Well it’s really important for for with students, we’re talking about students in main second language learners in main stream classes then teachers obviously have to be crucially aware of the fact that they are speaking to and interacting with non-native speakers of the language and so in that instance um it’s absolutely essential for teachers to remember that that even though they are teaching the learners the content and that and that there may be other learners in the classroom who are native speakers of the language um if the majority of or even a few speakers of the language are non-native speakers teachers have to be absolutely vigilant about remembering that it’s not just content that they’re that the students are having to struggle with but the language it self and so often what’ll happen when your teaching content is you’ll get quite understandably very emmersed in the content of what’s being taught and lose touch with the language forms that are being that are imbedded within the content. And so teachers have to remember constantly when they are dealing with non-native speakers that it’s not just the content that they need to communicate but the vehicle through which that content is being communicated and so they mustn’t ever, they must always keep in their minds the language that they’re using to express that content and be vigilant about um being a tuned to the learners to make sure that they’re still with them because of course uh many teachers might think that they’re understanding the lesson when in fact the learners are struggling a great deal with the linguistic input of the content.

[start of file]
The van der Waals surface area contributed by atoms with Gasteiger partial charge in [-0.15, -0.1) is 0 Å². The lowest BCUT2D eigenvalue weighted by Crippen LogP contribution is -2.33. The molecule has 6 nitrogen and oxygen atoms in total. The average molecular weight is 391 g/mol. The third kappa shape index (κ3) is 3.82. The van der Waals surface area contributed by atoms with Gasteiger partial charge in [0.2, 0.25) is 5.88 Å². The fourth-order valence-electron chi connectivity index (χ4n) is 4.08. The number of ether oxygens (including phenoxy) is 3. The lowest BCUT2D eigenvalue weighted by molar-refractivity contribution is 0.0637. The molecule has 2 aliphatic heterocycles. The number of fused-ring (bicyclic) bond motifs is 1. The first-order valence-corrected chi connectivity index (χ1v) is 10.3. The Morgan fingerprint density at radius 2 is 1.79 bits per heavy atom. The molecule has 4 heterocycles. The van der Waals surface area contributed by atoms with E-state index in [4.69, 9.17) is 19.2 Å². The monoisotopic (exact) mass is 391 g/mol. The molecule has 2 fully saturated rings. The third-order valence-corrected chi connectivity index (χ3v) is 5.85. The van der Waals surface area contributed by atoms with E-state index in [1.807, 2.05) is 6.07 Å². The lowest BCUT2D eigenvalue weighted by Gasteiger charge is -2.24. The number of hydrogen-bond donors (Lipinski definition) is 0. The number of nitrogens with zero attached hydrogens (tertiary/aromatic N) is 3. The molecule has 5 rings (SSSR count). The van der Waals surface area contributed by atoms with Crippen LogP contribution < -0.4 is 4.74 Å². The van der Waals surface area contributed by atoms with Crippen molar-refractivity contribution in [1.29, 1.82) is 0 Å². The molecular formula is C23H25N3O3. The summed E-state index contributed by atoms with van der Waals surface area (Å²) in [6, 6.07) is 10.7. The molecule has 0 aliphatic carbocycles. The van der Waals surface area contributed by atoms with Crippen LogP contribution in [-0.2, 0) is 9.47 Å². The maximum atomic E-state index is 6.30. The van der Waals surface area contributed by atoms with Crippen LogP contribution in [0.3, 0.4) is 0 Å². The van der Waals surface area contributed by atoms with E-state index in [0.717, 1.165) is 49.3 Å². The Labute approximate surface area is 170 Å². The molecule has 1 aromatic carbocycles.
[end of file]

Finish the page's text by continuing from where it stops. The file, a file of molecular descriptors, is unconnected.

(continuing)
Well one of the, I mean it’s, one of the claims it’s made in the literature of course is that interaction um, the the process of learners interacting with each other and negotiating meaning is a good way of providing them with input that is more comprehensible so as Mike Long has has proposed in his interaction hypothesis that through the process of negotiating meaning input becomes more comprehensible and so learners can understand what it is they are saying to each other so comprehension is increased. Another function of interaction that people like Merrill Swain for example, have proposed is that in the interaction event learners are not only creating comprehensible input but they’re also getting an opportunity to produce language and it’s comprehensible output that provides them with an opportunity to push themselves linguistically and perhaps in the process of pushing themselves linguistically paying a little bit more attention to the forms of language that they’re using while they’re negotiating meaning so that that that interaction becomes not only an opportunity for input and exchanging meaning but an opportunity for learners to perhaps focus a little bit more on how they’re expressing they’re meaning at the same time.